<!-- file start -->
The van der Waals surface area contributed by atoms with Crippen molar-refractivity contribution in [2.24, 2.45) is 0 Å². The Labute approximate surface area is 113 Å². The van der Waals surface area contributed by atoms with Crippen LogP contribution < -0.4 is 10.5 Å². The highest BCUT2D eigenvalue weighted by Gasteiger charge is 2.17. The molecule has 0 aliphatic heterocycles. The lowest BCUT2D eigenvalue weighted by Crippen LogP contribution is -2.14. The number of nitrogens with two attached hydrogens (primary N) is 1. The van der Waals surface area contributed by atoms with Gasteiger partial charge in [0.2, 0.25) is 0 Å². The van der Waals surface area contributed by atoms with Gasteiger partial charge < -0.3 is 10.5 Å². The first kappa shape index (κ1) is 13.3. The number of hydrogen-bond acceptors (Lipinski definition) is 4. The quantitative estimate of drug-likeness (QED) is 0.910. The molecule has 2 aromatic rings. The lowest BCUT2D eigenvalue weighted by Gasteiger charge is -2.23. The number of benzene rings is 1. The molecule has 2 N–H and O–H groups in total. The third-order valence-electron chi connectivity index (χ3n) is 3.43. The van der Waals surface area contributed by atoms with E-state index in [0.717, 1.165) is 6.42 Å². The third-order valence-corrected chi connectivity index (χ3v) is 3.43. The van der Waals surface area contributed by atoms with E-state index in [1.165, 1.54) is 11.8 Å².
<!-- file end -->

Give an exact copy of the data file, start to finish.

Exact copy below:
The van der Waals surface area contributed by atoms with Crippen molar-refractivity contribution in [2.24, 2.45) is 0 Å². The Labute approximate surface area is 113 Å². The van der Waals surface area contributed by atoms with Crippen LogP contribution < -0.4 is 10.5 Å². The highest BCUT2D eigenvalue weighted by Gasteiger charge is 2.17. The molecule has 0 aliphatic heterocycles. The lowest BCUT2D eigenvalue weighted by Crippen LogP contribution is -2.14. The number of nitrogens with two attached hydrogens (primary N) is 1. The van der Waals surface area contributed by atoms with Gasteiger partial charge in [0.2, 0.25) is 0 Å². The van der Waals surface area contributed by atoms with Gasteiger partial charge < -0.3 is 10.5 Å². The first kappa shape index (κ1) is 13.3. The number of hydrogen-bond acceptors (Lipinski definition) is 4. The quantitative estimate of drug-likeness (QED) is 0.910. The molecule has 2 aromatic rings. The lowest BCUT2D eigenvalue weighted by Gasteiger charge is -2.23. The number of benzene rings is 1. The molecule has 2 N–H and O–H groups in total. The third-order valence-electron chi connectivity index (χ3n) is 3.43. The van der Waals surface area contributed by atoms with E-state index in [0.717, 1.165) is 6.42 Å². The third-order valence-corrected chi connectivity index (χ3v) is 3.43. The van der Waals surface area contributed by atoms with E-state index in [1.165, 1.54) is 11.8 Å².